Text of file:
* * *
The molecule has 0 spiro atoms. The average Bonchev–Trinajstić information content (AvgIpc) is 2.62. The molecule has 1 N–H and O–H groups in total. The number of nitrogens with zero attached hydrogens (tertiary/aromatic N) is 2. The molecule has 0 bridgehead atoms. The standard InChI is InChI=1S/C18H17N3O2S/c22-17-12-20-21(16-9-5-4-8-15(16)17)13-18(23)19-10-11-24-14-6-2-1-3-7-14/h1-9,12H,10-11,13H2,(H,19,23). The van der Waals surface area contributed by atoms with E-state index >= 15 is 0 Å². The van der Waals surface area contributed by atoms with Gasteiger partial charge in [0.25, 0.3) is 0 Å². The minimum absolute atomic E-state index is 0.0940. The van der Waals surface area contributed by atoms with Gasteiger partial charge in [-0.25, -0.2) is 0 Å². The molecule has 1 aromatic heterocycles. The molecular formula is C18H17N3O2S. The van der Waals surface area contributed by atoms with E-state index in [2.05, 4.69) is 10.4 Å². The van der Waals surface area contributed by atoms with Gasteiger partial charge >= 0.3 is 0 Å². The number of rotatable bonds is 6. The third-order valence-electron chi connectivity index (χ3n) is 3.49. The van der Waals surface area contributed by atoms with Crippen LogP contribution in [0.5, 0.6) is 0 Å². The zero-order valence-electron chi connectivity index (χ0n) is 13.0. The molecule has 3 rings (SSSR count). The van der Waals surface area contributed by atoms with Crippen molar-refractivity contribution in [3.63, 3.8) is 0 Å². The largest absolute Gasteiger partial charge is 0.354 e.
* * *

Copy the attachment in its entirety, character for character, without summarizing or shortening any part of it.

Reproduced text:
The molecule has 0 spiro atoms. The average Bonchev–Trinajstić information content (AvgIpc) is 2.62. The molecule has 1 N–H and O–H groups in total. The number of nitrogens with zero attached hydrogens (tertiary/aromatic N) is 2. The molecule has 0 bridgehead atoms. The standard InChI is InChI=1S/C18H17N3O2S/c22-17-12-20-21(16-9-5-4-8-15(16)17)13-18(23)19-10-11-24-14-6-2-1-3-7-14/h1-9,12H,10-11,13H2,(H,19,23). The van der Waals surface area contributed by atoms with E-state index >= 15 is 0 Å². The van der Waals surface area contributed by atoms with Gasteiger partial charge in [0.25, 0.3) is 0 Å². The minimum absolute atomic E-state index is 0.0940. The van der Waals surface area contributed by atoms with Gasteiger partial charge in [-0.25, -0.2) is 0 Å². The molecule has 1 aromatic heterocycles. The molecular formula is C18H17N3O2S. The van der Waals surface area contributed by atoms with E-state index in [2.05, 4.69) is 10.4 Å². The van der Waals surface area contributed by atoms with Gasteiger partial charge >= 0.3 is 0 Å². The number of rotatable bonds is 6. The third-order valence-electron chi connectivity index (χ3n) is 3.49. The van der Waals surface area contributed by atoms with Crippen LogP contribution in [0.5, 0.6) is 0 Å². The zero-order valence-electron chi connectivity index (χ0n) is 13.0. The molecule has 3 rings (SSSR count). The van der Waals surface area contributed by atoms with Crippen molar-refractivity contribution in [3.63, 3.8) is 0 Å². The largest absolute Gasteiger partial charge is 0.354 e.